I need continual reminders that maintaining a positive focus requires partial detachment from the reality around me.
Remembering that our focus is reflected in our thoughts, feelings, actions, and reality, it follows that true change begins with a change in our focus.
But too often we try to change our focus, using reality as a gauge. This is a bit like trying to lose weight and staring at your reflection for immediate signs that it is “working”, and getting discouraged when there’s no immediate change.
The relationship here is even more significant: if you begin to focus on your present reality, your thoughts, feelings, and your subsequent reality will follow suit.
The positive-thinking material therefore suggests a degree of detachment from the reality around you. Not only that, it suggests coming to view the change in focus itself as the desired outcome, with the understanding (but not the grasping or clinging) that reality will eventually change.
Otherwise you may experience a repeated feeling of discord or insecurity as your attention drifts back to the reality around you which neither fully reflects your prior positive focus, nor can ever be the true fulfillment of your desire.
Detachment plays a similar role in mysticism. Seek first the Kingdom of God and his Righteousness means that we cannot be truly satisfied by anything less than God himself. Only the divine can bring fulfillment, and like the positive-thinking material, it is understood that we will never reach the limits of satisfaction in this lifetime.
In other words, we will always be pursuing a deeper and more satisfying focus on the divine.
The second half of the saying is that all these things shall be added unto you.
“All these things” refers to our earthly needs…the aspects of reality that worry us. So we are told not to worry about them, that our Father knows all our needs, that everything will be taken care of.
The aim of both mysticism and the positive-thinking material is to learn to recognise positive focus, or focus on God, as the desired end. A mystic might say it is God we are searching for in our many and varied worldly pursuits.
As God said to Jeremiah:
You will seek Me and find Me when you search for Me with all your heart. ‘I will be found by you,’ declares the LORD, ‘and I will restore your fortunes and will gather you from all the nations and from all the places where I have driven you,’ declares the LORD, ‘and I will bring you back to the place from where I sent you into exile.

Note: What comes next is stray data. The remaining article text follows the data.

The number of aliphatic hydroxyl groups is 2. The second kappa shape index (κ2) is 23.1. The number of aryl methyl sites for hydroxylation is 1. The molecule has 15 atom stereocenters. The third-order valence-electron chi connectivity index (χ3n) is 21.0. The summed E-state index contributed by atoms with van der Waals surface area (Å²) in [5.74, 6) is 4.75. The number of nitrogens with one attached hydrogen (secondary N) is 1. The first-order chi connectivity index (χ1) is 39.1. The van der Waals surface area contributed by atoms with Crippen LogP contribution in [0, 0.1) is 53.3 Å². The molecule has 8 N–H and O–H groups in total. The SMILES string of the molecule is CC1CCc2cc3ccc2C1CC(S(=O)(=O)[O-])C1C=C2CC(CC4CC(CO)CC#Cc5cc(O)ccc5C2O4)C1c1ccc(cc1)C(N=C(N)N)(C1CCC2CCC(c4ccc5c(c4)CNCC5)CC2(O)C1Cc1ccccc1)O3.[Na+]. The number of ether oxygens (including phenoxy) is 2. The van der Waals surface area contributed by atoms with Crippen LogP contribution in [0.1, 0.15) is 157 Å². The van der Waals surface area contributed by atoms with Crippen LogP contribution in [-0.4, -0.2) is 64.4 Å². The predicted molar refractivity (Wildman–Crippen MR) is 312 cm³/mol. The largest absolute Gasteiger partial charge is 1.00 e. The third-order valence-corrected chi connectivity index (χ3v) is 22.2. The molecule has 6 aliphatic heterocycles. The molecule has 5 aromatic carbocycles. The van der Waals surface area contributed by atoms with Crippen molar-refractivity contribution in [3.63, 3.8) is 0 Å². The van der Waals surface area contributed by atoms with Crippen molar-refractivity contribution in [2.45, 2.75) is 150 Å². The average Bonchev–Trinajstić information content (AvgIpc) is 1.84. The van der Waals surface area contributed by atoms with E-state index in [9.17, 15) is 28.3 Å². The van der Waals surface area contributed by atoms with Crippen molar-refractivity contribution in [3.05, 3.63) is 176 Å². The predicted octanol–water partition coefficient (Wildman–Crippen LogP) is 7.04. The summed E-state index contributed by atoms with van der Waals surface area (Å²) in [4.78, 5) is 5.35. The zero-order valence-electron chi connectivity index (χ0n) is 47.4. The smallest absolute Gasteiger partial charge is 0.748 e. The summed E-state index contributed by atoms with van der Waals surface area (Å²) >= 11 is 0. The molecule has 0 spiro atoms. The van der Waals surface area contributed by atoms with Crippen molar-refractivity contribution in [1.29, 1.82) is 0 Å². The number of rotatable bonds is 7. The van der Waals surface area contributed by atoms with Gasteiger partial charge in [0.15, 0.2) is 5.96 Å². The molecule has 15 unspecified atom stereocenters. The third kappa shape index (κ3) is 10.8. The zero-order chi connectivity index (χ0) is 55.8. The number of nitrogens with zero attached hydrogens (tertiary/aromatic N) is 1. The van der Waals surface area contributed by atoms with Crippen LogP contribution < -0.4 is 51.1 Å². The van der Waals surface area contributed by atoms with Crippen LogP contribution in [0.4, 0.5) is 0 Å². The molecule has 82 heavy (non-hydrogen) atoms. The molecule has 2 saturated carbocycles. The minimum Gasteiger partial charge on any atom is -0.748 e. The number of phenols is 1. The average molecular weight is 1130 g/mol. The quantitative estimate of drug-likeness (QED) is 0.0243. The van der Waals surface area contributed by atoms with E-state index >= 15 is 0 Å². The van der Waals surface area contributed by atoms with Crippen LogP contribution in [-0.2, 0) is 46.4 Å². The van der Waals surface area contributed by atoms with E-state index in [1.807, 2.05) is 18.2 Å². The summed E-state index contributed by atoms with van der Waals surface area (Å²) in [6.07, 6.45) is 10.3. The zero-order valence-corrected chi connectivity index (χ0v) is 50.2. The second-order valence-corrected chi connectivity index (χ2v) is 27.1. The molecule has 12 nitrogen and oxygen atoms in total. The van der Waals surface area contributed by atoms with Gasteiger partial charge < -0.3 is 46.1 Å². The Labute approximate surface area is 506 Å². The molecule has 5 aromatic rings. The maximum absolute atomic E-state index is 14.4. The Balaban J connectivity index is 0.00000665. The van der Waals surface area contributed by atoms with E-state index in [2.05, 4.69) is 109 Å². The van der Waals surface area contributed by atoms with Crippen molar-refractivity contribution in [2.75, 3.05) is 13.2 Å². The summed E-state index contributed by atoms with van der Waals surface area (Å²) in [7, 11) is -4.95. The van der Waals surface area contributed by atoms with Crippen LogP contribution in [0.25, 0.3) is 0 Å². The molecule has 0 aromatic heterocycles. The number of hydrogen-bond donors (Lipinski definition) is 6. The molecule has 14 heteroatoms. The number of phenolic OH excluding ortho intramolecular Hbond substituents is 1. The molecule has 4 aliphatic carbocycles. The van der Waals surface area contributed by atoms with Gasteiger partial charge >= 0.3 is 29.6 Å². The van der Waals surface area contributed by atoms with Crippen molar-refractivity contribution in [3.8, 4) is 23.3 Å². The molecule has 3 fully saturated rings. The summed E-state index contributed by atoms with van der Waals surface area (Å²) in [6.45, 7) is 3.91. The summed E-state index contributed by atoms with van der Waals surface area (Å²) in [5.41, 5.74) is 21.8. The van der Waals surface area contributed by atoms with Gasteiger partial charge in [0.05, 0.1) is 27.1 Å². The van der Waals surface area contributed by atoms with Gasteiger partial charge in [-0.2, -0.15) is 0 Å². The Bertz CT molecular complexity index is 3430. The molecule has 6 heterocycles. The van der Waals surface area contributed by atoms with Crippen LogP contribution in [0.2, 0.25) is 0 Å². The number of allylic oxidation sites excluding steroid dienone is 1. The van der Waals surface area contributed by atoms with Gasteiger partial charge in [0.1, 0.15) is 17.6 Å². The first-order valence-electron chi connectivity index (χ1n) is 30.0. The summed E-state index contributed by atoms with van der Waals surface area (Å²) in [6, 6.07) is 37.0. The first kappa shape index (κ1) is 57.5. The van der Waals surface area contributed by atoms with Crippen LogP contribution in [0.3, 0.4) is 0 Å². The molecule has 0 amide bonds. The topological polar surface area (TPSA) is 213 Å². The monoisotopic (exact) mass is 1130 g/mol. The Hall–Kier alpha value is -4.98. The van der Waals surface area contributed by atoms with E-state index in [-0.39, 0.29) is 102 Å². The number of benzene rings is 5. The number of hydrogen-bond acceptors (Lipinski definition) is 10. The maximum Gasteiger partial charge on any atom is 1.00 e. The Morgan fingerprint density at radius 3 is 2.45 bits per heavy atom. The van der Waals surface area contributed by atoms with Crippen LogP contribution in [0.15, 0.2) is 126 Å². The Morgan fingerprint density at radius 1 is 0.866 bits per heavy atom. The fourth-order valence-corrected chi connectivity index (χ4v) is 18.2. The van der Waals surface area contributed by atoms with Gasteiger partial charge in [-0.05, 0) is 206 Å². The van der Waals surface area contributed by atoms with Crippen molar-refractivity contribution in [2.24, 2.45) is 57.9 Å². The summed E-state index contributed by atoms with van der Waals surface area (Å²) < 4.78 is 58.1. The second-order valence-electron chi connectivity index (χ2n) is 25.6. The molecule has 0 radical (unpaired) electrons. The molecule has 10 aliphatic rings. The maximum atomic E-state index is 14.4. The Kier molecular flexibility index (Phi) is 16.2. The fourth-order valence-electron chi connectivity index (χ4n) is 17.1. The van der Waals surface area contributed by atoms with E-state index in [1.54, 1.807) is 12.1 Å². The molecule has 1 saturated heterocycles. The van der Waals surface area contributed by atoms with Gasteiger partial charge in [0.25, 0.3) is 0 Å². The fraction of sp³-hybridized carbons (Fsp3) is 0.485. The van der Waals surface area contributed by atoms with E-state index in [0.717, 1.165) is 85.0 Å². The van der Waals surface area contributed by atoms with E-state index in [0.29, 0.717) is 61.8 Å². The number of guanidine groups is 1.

The exile is a spiritual one, because we attend to the passing world, conforming ourselves to its patterns as though it were the ultimate reality.
To live for sons and wealth,
For belongings and health,
O Kabir, is to be like the bird
Which during one night’s stay
Starts loving the tree.
So detachment is necessary. Not to separate us from an “evil” world, but to keep us fixed and focused on the right path. Our world will reflect this focus, our thoughts, our feelings, our actions and our reality will all change to accommodate the new mind or new spirit in us. It will be like a “new creation”.
And in that detachment you draw deeper and more fully on the divine. You’re forced to accept that real fulfillment lies in that focus, that spiritual disposition, that “positive energy”. Drawing on it more purely, where else could you go or stand or want to be?
In recognising that your thoughts, feelings, actions, and reality all flow from your point of focus, you recapitulate creation itself, where all things flow from the divine. You put what is “least” right to the fore, the mysterious thing that seems smallest, weakest, empty, yet from which all existence flows.